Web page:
There were 274 journalists in jail on Dec. 1—the most since the Committee to Protect Journalists began its troubling annual census in 1992.
The New York-based advocacy group said that in 2020, authoritarian governments took advantage both of the global pandemic and of the example provided by President Donald Trump, whose assault on an independent press and labeling of unwelcome facts as “fake news” reversed a long U.S. legacy of promoting free expression abroad.
“The record number of journalists imprisoned around the world is President Trump’s press freedom legacy,” CPJ executive director Joel Simon said in a statement. The group called on President-elect Joesph Biden to “work as part of a global coalition to bring the number down.”
There’s no shortage of opportunities: Of the four countries that jailed the most journalists, three—Turkey, Egypt and Saudi Arabia—rely heavily on their ties to the Washington, which means a U.S. administration inclined to apply pressure has leverage to do so.
Because fear of embarrassment is often why a government jails a journalist in the first place, the mere threat to publicly condemn the jailing can produce results. CPJ estimates that its own advocacy contributed to the early release of 75 journalists during 2020 (those prisoners are not reflected in the 274 total, taken in a “snapshot” each Dec. 1.)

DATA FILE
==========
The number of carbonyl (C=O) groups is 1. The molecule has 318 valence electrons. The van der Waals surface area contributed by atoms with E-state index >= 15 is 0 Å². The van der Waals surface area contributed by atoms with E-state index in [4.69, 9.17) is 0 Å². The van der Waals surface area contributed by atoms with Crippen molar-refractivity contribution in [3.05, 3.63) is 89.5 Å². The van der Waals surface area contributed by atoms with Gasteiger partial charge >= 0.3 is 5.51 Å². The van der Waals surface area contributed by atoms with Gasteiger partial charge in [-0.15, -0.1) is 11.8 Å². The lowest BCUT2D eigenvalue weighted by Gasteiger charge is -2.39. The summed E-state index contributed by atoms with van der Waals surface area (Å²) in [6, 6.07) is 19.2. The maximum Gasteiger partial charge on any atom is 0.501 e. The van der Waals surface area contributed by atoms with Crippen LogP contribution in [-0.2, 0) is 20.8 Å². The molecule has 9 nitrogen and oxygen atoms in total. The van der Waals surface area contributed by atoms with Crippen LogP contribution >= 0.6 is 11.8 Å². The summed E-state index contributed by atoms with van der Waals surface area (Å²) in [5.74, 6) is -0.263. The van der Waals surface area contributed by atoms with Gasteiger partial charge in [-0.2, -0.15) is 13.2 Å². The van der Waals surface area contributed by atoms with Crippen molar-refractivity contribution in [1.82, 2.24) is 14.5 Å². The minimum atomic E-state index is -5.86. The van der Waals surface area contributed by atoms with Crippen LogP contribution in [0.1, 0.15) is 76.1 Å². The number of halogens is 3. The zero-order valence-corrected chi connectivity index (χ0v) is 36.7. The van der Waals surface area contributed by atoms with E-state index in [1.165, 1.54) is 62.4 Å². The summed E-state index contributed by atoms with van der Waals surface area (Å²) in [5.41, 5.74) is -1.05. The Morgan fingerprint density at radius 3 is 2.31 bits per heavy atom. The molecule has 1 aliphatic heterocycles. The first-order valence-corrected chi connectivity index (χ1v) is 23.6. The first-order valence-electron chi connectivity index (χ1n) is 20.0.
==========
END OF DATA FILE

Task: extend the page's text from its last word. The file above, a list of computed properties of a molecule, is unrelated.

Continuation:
China once again had the most journalists in jail, 47, including three still imprisoned for criticizing the government’s response to the COVID-19 pandemic, which CPJ noted can turn even temporary detention into a death sentence.
In Egypt, journalist Mohamed Monir, who was arrested on June 15 for criticizing the government’s performance against the pandemic, contracted the virus in jail and died on July 13 of complications from COVID-19.
- Volodymyr Zelensky and the Spirit of Ukraine: TIME's 2022 Person of the Year
- Mickey Guyton Is TIME's 2022 Breakthrough Artist of the Year
- The 10 Best Nonfiction Books of 2022
- Column: What Elon Musk Gets Wrong About Free Speech
- The Forgotten Story of One of the First U.S. Soldiers Killed Overseas After Pearl Harbor
- Why You're More Likely to Get Sick in the Winter, According to New Research
- Column: What the Protests Tell Us About China's Future
- 18 Last-Minute Gifts for Everyone on Your List